Less is more

Businesses often work hard to think of every scenario under the sun that could apply to any prospect in any situation.  It pays to do some design thinking and understand the most important problems to solve prior to developing any solutions.  Over the years I have learned that people often want to see what a product or team is capable of, and then imagine how they could solve their own problem with your tool.  When we try to solve someone’s problem without understanding their pain, we often miss the mark entirely, then we keep adding to the offering to try and solve every problem under the sun.

Cover the basics

In light of the above, approach every prospect with a basic understanding of their problem.  “How will this offering generate income for them?” “How will this idea save them time?” “How will this solution save them money?” Every for-profit business must generate income, spend money wisely, and grow.  That leaves a lot of room to get creative and show them your value.  I like to present three solutions based on my understanding and let them drive the conversation toward their pain so that I can speak to our capabilities.

Give something away

Consumer brands love to host popups in New York City because it’s a high traffic area and a sure-fire way to get attention quickly.  When I lived there, there wasn’t a week that went by where I couldn’t walk around Soho and find a free coffee, granola bar, or another edible sample. If the branding was spot on and the presentation was non-invasive, I would always take it.  If you’re selling web development services, offer prospects some free hours of development.  If you’re selling marketing services, offer prospects 10 leads.  Designer? Offer a new logo.  Instead of rushing to sell face masks because everyone needs to wear them now, rush to give prospects a face mask for free because you care about them.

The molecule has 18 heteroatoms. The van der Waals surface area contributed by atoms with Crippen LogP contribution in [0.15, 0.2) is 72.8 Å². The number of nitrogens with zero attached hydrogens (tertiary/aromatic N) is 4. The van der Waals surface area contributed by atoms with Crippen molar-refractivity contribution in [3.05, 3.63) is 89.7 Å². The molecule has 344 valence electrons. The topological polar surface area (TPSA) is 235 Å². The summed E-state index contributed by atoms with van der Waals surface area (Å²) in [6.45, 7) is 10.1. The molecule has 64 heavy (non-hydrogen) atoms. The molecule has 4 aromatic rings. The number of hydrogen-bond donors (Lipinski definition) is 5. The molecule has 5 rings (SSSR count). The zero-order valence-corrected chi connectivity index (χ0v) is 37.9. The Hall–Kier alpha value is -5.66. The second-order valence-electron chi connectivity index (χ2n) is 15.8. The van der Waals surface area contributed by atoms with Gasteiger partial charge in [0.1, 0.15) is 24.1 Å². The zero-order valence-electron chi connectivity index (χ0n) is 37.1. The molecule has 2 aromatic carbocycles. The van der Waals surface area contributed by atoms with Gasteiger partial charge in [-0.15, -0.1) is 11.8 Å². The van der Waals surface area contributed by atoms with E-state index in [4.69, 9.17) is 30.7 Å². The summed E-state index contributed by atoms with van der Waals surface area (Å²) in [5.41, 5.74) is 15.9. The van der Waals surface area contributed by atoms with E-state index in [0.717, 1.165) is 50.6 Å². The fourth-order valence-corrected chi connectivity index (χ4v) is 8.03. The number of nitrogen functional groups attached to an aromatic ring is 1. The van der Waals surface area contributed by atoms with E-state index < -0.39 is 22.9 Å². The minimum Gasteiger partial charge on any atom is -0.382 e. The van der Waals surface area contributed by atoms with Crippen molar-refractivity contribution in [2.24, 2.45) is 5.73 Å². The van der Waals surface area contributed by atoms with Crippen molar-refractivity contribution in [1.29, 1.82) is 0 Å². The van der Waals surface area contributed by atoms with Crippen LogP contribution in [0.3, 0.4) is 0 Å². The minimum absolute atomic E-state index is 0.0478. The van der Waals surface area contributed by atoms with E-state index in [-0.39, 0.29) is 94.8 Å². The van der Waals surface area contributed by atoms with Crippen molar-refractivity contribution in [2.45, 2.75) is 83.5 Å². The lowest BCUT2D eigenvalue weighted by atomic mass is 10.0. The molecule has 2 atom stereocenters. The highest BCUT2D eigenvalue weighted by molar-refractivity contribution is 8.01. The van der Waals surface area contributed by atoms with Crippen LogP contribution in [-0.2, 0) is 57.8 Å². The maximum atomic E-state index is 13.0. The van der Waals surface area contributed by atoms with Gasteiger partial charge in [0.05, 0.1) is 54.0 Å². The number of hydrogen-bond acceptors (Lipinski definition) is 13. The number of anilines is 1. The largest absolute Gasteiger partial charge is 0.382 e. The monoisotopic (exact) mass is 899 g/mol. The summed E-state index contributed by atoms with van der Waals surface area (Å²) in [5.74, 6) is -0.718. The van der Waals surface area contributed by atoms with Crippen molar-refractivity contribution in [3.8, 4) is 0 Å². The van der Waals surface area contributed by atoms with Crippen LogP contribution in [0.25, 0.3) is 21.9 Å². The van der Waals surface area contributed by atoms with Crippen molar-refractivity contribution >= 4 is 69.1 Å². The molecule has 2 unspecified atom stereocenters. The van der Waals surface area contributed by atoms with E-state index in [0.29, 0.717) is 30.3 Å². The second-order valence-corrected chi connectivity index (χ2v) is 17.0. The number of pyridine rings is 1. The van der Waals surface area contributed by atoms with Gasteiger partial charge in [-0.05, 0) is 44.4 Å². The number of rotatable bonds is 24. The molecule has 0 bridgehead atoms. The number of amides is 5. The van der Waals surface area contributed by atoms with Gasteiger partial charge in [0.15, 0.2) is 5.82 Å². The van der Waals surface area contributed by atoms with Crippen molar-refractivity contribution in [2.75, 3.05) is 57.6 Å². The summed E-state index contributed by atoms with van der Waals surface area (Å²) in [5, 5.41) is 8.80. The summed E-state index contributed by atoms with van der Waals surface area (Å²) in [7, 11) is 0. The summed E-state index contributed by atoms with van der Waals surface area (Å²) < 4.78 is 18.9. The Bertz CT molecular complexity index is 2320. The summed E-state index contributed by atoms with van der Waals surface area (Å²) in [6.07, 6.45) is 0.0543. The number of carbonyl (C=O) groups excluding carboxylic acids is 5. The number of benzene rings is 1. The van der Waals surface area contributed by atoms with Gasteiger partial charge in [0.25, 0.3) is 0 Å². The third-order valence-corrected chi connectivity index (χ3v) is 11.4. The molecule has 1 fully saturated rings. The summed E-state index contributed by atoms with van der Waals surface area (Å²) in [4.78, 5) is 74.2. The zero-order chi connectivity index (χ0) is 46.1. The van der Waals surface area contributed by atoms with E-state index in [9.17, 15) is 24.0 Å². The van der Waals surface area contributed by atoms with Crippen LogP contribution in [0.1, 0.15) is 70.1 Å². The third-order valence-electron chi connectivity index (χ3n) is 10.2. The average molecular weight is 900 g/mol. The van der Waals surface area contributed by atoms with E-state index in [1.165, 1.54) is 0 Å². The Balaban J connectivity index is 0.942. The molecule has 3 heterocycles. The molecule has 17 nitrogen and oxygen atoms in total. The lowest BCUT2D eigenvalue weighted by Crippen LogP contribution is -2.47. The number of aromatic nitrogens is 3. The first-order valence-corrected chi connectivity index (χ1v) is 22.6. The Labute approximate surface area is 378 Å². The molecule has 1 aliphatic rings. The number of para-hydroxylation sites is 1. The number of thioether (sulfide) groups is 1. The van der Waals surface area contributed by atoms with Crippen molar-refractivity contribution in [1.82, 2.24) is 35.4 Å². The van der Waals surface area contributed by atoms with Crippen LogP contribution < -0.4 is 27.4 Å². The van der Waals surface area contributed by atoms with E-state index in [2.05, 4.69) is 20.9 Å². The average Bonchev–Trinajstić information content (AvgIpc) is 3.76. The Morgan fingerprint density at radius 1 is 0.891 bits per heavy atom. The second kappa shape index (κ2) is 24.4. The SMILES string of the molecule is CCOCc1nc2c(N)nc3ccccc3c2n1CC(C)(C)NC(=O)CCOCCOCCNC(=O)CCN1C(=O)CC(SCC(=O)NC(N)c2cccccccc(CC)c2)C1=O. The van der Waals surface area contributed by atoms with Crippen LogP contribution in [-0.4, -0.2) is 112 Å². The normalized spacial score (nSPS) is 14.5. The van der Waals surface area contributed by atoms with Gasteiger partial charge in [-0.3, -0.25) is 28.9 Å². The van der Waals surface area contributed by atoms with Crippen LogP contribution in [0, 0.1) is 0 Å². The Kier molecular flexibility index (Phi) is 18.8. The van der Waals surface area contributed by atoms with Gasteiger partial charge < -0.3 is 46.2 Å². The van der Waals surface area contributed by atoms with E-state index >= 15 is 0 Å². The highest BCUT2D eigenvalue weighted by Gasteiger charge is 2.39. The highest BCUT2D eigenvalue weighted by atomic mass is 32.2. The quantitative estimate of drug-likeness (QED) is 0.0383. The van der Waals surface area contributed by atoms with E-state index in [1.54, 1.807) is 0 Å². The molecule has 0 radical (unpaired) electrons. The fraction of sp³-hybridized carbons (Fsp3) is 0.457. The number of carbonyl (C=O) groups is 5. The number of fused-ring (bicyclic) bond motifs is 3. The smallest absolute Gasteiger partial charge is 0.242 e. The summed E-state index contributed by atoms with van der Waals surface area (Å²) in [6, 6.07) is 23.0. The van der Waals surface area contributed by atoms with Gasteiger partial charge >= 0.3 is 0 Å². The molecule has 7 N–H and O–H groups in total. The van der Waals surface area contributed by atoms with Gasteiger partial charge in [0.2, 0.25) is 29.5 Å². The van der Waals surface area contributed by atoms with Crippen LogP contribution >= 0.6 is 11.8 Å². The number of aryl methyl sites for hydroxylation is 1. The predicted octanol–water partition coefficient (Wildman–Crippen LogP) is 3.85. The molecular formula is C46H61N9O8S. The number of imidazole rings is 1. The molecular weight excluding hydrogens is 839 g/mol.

Create an experience

A financial transaction should not be the turning point in a customer’s experience.  There should be no before and after.  How used do we feel when someone is working hard to win our business, then they disappear after we open our wallets?  Prospects will seek us out when we create a presales experience that they want to be a part of.  Instead of spamming people on LinkedIn, looking for that quick sale, create an experience prior to any money changing hands.  Make it your passion to do webinars about your offering and forget about the sale.  And of course, follow up with customers after they’ve joined your clan and make sure they’re still having fun.

Follow-through

Great things take time.  Start something, put effort and love into it, and give it time to grow.  Even though things seem to be moving faster and faster, technology gets smaller and obsolete more quickly, and younger and younger humans replace each other in the workforce, there are many constants in life.  We cannot increase the speed of the seasons.  We cannot change the tides and the revolution of the Earth around the Sun.  Plants grow at a constant rate.  Venture boldly and allow nature to take its course.  If you’ve made something that gains some traction, it will grow by itself over time.  Be sure to follow through and don’t give up even if it seems like the world is passing you by (it’s not, you’re still stuck on it!).